7/10/20 - Gov Tightens Restrictions | Ed Budget Bill | Mask Up | NEH Chairman Jon Peede
The Governor announces upcoming restrictions on a number of targeted counties, and defends his legislative vetoes.
Then, leaders at UMMC urge residents to take personal responsibility for keeping themselves and others safe from COVID-19.
Plus, how the National Endowment for the Humanities is helping Mississippi institutions during the pandemic.
Mississippi Governor Tate Reeves is tightening restrictions in 13 counties with significant spikes in coronavirus cases. Reeves made the announcement yesterday during a press briefing after hinting tighter restrictions could come as cases and hospitalizations continue to rise. The restrictions are a response, in part, to a health care system under stress due to widespread community transmission.
Reeves also defended his decision to veto certain legislation, including two prison reform bills and the education budget. Reeves took exception to a part of the education budget that redirects money from the School Recognition Program into the MAEP. Reeves stood by his characterization of the program cut as a pay cut for teachers. Kelly Riley is Executive Director of Mississippi Professional Educators. She says the education budget bill cuts funding of the MAEP.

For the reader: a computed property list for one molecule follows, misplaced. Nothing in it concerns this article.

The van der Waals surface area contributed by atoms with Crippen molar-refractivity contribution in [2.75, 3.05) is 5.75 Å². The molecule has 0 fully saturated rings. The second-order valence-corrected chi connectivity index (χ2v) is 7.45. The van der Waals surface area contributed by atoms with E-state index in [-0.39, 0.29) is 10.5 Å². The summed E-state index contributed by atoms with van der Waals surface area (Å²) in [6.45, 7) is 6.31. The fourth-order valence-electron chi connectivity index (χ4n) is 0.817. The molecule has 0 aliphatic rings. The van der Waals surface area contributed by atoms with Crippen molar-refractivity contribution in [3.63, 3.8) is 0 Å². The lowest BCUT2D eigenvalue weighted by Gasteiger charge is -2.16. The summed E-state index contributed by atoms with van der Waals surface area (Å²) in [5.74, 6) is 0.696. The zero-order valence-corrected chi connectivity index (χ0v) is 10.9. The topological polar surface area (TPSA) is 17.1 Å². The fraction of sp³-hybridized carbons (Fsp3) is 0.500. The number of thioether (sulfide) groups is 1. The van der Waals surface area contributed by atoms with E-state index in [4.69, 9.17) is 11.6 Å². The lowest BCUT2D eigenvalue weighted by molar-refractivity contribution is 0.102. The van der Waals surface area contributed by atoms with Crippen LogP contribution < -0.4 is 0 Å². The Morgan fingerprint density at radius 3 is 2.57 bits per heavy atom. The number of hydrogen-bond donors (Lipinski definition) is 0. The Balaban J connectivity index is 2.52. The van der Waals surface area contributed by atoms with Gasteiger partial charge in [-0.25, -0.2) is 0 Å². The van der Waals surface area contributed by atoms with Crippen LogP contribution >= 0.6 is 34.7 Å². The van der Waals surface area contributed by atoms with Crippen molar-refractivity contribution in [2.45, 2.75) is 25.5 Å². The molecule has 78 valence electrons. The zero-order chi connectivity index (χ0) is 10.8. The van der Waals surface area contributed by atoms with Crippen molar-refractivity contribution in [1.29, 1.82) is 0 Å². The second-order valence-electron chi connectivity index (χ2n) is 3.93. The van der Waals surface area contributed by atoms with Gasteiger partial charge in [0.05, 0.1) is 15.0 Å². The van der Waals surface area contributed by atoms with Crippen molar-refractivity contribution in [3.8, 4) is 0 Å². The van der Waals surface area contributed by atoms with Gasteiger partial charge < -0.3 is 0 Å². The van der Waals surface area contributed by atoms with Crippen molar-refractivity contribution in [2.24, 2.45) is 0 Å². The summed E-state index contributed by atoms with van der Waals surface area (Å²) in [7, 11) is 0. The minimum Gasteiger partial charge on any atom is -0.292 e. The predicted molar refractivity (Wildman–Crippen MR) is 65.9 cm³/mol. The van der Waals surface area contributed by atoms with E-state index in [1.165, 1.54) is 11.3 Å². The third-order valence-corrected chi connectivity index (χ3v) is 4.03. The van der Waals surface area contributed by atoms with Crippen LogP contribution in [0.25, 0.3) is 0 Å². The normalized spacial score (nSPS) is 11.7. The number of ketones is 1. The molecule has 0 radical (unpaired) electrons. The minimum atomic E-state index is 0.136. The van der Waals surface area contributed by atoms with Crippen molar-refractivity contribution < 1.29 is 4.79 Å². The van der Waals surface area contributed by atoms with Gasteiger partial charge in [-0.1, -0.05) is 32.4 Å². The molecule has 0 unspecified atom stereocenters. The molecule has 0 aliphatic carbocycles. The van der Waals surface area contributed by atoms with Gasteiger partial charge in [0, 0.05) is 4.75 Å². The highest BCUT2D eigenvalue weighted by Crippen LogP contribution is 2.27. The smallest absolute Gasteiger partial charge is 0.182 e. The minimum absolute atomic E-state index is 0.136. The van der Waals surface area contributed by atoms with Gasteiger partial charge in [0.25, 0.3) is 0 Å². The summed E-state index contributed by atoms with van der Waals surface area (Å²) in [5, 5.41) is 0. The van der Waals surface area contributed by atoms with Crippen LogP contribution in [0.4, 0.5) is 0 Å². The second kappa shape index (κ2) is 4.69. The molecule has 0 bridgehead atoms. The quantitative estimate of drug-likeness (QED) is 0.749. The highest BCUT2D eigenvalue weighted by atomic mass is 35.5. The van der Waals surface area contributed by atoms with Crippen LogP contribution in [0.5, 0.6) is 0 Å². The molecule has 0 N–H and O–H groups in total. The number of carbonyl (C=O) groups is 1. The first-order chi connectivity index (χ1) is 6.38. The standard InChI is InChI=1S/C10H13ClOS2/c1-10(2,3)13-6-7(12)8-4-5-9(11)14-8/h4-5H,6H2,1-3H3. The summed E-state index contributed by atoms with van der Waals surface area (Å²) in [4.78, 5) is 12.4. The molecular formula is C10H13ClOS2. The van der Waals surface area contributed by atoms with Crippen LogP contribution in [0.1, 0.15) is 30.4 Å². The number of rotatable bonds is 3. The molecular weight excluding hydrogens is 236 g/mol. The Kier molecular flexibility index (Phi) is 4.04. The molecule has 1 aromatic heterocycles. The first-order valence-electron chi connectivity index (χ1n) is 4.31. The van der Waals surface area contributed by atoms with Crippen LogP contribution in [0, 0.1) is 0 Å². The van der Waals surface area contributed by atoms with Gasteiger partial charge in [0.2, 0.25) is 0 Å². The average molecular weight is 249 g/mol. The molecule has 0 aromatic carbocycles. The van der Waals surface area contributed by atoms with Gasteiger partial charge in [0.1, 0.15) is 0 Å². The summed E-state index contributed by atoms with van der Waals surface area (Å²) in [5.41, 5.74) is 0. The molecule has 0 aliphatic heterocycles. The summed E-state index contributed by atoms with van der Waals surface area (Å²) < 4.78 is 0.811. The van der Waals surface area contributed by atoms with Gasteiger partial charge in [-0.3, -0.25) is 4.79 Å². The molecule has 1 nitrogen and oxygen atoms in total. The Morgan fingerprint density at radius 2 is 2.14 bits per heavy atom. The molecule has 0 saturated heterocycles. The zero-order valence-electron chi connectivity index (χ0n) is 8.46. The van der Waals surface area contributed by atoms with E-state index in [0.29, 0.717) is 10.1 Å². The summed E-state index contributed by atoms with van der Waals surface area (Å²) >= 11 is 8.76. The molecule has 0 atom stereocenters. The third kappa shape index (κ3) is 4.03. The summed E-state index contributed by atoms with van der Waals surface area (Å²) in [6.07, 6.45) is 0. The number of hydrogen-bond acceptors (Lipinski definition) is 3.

Medical professionals in Mississippi are warning that the state is in 'the eye of a hurricane' for COVID-19 hospitalizations. This comes as the state experiences a two-week period of record case numbers. Dr. LouAnn Woodward is Vice Chancellor of the University of Mississippi Medical Center. She says the state went from shelter-in-place to wide-open, and now is the time for residents to find a healthy middle ground.
The National Endowment for the Humanities is receiving $40.3 million in new CARES Act economic stabilization grants to support essential operations at more than 300 cultural institutions across the country. In Mississippi that includes the B.B. King Museum and the Mississippi Museum of Art. NEH Chairman Jon Parrish Peede is a native of Brandon, Mississippi, with a master's in Southern Studies from the University of Mississippi. He shares what the CARES Act funds means for the humanities in Mississippi.